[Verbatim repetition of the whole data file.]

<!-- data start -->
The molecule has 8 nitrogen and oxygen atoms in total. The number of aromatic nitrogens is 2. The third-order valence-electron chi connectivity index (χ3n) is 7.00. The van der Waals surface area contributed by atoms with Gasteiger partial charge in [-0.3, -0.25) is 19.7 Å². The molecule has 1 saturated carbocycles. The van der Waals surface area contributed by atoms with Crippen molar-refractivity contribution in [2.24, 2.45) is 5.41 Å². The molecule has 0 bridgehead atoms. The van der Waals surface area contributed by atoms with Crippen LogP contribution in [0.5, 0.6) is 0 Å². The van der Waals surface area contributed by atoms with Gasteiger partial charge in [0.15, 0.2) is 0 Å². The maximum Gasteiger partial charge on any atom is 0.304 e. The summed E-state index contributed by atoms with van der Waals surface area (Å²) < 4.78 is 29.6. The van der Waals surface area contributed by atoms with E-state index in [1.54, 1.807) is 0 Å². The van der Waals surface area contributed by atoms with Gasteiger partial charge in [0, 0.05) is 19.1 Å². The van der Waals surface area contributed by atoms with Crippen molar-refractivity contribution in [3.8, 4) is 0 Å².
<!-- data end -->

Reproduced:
The molecule has 8 nitrogen and oxygen atoms in total. The number of aromatic nitrogens is 2. The third-order valence-electron chi connectivity index (χ3n) is 7.00. The van der Waals surface area contributed by atoms with Gasteiger partial charge in [-0.3, -0.25) is 19.7 Å². The molecule has 1 saturated carbocycles. The van der Waals surface area contributed by atoms with Crippen molar-refractivity contribution in [2.24, 2.45) is 5.41 Å². The molecule has 0 bridgehead atoms. The van der Waals surface area contributed by atoms with Crippen LogP contribution in [0.5, 0.6) is 0 Å². The van der Waals surface area contributed by atoms with Gasteiger partial charge in [0.15, 0.2) is 0 Å². The maximum Gasteiger partial charge on any atom is 0.304 e. The summed E-state index contributed by atoms with van der Waals surface area (Å²) < 4.78 is 29.6. The van der Waals surface area contributed by atoms with E-state index in [1.54, 1.807) is 0 Å². The van der Waals surface area contributed by atoms with Gasteiger partial charge in [0, 0.05) is 19.1 Å². The van der Waals surface area contributed by atoms with Crippen molar-refractivity contribution in [3.8, 4) is 0 Å².